Lighting is critical to an MVS in that it allows for accurate image capture. Broadband sources, fiberoptic illuminators, or lasers can be used as light sources. The wavelength can be from the IR to the UV to the X-ray regions. Light can be provided in the shape of a ring, a line, a point, or multiple points, or it can cover an area (1) and can be continuous or pulsed (flashes). The latter is used for rapidly moving objects. There are three basic lighting configurations, depending on the features to be highlighted (4,6):

1. Front lighting (front light), in which objects are lit from the top or front of the object but possibly at an angle. This is used for extracting surface features.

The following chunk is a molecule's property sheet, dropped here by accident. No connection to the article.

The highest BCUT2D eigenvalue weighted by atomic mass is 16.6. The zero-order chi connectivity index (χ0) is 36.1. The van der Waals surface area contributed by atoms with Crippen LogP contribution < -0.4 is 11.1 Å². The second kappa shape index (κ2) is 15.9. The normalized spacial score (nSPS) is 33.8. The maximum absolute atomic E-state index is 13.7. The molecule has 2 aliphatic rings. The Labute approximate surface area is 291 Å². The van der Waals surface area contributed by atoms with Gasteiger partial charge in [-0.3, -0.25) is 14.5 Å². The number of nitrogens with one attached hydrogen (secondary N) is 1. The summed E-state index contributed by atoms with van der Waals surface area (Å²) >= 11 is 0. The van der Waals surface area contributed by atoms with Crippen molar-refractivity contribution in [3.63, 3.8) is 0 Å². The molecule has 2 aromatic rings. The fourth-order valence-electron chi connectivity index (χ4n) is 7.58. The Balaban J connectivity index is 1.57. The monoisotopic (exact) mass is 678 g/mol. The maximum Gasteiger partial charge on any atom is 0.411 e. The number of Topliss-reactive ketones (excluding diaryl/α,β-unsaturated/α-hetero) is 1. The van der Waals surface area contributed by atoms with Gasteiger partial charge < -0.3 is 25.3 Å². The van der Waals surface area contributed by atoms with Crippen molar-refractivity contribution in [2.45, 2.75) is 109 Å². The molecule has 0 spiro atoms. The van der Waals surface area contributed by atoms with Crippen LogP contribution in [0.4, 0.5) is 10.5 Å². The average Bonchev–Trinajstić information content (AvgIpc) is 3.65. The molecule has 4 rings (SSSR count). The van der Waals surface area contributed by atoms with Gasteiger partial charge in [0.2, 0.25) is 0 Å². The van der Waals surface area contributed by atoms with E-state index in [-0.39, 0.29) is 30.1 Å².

2. Back lighting (backlight), in which the light is placed below or behind the object, providing an outline of it. This is suitable for nontransparent objects where high contrast is needed and is usually coupled with a binary-image sensor device.

3. Structural or multidimensional lighting, in which light is directed at various angles so as to extract a two- or three-dimensional image. These may be used to measure a dimension or find shape defects in an object.

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